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Please use this identifier to cite or link to this item: http://hdl.handle.net/123456789/2133

Advisors: Dr. Solomon G/Selassie
Keywords: Tuberculosis
Immune status,
Copyright: Jan-2008
Date Added: 3-May-2012
Abstract: Abstract Tuberculosis (TB) is a major public health problem disproportionally affecting the low income countries. It is estimated that one third of the world’s population is latently infected with mycobacterium tuberculosis (MTB).Each year; 8 million cases of active TB with over 2 million deaths are estimated to occur globally. The vast majority of individuals with TB live in Africa, South-East Asia and Western Pacific regions. TB and HIV form a lethal combination, each speeding the other's progress. Globally the number of people living with HIV continues to grow, as does the number of deaths due to acquired immunodeficiency syndrome (AIDS). A total of 39.5 million (34.1million –47.1million) people were living with HIV in 2006 of which about two-thirds live in sub Saharan Africa. Sub-Saharan Africa thus bears the overwhelming burden of the HIV/AIDS epidemic and TB. The aim of this study was to determine the prevalence of HIV infection and assess the immune status of newly diagnosed untreated tuberculosis patients. Sample of blood from 258 patients aged 18 and 70 years was collected and screened for HIV by rapid HIV test kits according to the country national testing algorithm. The CD4+ T cell count of each patient was also performed after collecting 4 ml whole blood to k3EDTA tube using fluorescent activated cell sorter (FACS count- Becton Dickinson-USA) and expressed as cells/mm3. Out of the total 258 specimens, 68 (26.4%) were found to be positive for HIV antibodies. The prevalence was 28.8% (36/125 ) in females and 24.1%(32/133)in males. The prevalence was high in urban patients (37.9%) than rural (15.7%) (p=0.00), in divorced and widowed patients (65% and 55% respectively) than married TB patients (21.3%) (p=0.00). Occupationally, government employees were the most affected group of new TB patients by HIV. The findings suggest that higher risk of HIV co-infection is present among urban residents, divorced TB patients and government employees. Type of clinical TB, educational status of patients and sex has no association with HIV infection in TB patients. Of all 68 study participants found HIV positive, only 14.7% knew their HIV sero status before the study (pre ART patients) and the remained around 85% do not know their status, so learned it from the study. The median CD4+ T-cell count was 233 cells/mm3for those newly diagnosed TB who tested positive for HIV during this study and 295 for the pre ART patients. The median count was significantly higher in HIV negative TB patients (702 cells/mm3, p=0.00) than HIV positives. Large proportion of newly diagnosed HIV positive TB patients who did not know their HIV status prior to this study had CD4+T –cell count<200 cells//mm3, account which could have made them eligible for ART. In this regard, the provider initiative counseling and testing (PICT) recently started in health institutions, especially in TB clinics should have to be appreciated and strengthened. In conclusion, HIV sero prevalence in TB patients is a sensitive indicator of the spread of HIV into the general population and this information is essential to respond to the increasing commitment to provide comprehensive HIV/AIDS care and support among the high risk groups identified, including antiretroviral therapy (ART) to HIV-positive TB patients. Therefore, the study will give an understanding of the epidemiological relationship between HIV and TB diseases at the community level in Adama town and the surrounding villages.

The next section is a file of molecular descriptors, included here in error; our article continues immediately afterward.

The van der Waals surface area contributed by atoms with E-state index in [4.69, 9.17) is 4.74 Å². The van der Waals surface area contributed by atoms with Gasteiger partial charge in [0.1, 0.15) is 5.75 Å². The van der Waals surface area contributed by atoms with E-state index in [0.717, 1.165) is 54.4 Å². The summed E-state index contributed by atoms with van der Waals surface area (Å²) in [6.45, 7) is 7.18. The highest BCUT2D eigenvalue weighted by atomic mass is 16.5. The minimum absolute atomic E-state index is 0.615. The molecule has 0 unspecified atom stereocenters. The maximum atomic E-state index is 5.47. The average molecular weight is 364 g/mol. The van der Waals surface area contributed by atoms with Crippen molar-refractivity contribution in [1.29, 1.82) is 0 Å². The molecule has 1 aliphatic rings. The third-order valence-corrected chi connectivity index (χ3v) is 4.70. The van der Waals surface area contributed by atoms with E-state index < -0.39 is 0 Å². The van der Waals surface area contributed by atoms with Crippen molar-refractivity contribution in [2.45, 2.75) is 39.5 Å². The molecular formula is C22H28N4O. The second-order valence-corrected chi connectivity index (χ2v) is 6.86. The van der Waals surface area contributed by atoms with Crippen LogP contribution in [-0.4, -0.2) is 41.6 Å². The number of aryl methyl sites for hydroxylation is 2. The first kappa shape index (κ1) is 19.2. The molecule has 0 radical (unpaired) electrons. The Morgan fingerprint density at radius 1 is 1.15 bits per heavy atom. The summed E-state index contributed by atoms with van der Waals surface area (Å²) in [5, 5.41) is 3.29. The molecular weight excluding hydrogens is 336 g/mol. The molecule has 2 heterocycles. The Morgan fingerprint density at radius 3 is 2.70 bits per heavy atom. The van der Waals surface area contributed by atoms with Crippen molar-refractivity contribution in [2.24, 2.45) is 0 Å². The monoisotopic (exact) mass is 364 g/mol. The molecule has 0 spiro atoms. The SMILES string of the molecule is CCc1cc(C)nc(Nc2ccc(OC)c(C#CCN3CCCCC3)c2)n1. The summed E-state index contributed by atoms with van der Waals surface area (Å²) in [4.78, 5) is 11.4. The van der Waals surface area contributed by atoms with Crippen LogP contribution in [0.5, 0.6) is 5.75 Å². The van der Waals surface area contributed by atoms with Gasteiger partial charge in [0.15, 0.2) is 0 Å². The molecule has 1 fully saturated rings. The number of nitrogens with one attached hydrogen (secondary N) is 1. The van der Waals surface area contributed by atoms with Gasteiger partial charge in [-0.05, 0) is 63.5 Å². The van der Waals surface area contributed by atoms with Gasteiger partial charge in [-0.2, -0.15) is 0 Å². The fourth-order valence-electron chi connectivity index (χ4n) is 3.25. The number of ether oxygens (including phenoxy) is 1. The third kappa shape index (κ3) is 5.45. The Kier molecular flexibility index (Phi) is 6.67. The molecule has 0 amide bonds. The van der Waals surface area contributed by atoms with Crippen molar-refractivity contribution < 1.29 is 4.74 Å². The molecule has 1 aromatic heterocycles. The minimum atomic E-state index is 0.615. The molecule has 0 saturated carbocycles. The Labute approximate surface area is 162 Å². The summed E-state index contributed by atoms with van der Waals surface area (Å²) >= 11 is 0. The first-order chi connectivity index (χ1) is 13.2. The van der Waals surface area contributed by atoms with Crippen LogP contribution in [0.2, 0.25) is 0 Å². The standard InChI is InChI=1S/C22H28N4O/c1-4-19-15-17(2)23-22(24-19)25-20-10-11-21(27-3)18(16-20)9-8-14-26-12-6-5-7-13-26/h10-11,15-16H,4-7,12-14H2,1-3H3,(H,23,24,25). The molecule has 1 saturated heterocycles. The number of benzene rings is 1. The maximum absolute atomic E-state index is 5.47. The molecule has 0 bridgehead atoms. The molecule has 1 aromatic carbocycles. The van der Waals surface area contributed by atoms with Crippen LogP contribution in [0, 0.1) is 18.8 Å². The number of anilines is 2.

URI: http://hdl.handle.net/123456789/2133
Appears in:Thesis - Medical Microbiology

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